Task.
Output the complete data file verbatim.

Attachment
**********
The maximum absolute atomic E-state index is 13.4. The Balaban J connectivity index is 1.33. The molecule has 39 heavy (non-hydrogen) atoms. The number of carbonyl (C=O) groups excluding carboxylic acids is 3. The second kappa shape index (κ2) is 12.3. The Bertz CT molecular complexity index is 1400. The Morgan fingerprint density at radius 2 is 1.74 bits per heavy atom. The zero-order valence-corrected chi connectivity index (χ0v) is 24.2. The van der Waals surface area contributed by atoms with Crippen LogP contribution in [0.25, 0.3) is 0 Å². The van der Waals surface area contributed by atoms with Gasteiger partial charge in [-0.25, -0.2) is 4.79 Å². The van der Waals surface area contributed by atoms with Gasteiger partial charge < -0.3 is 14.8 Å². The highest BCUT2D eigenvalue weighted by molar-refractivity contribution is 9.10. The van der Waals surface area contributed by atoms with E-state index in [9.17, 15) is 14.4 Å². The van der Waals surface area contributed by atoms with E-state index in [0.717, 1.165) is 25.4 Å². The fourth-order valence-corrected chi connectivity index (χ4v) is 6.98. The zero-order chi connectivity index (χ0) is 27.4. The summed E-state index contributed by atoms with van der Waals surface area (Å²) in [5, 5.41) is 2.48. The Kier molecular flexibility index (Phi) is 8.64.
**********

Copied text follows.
The maximum absolute atomic E-state index is 13.4. The Balaban J connectivity index is 1.33. The molecule has 39 heavy (non-hydrogen) atoms. The number of carbonyl (C=O) groups excluding carboxylic acids is 3. The second kappa shape index (κ2) is 12.3. The Bertz CT molecular complexity index is 1400. The Morgan fingerprint density at radius 2 is 1.74 bits per heavy atom. The zero-order valence-corrected chi connectivity index (χ0v) is 24.2. The van der Waals surface area contributed by atoms with Crippen LogP contribution in [0.25, 0.3) is 0 Å². The van der Waals surface area contributed by atoms with Gasteiger partial charge in [-0.25, -0.2) is 4.79 Å². The van der Waals surface area contributed by atoms with Gasteiger partial charge < -0.3 is 14.8 Å². The highest BCUT2D eigenvalue weighted by molar-refractivity contribution is 9.10. The van der Waals surface area contributed by atoms with E-state index in [9.17, 15) is 14.4 Å². The van der Waals surface area contributed by atoms with E-state index in [0.717, 1.165) is 25.4 Å². The fourth-order valence-corrected chi connectivity index (χ4v) is 6.98. The zero-order chi connectivity index (χ0) is 27.4. The summed E-state index contributed by atoms with van der Waals surface area (Å²) in [5, 5.41) is 2.48. The Kier molecular flexibility index (Phi) is 8.64.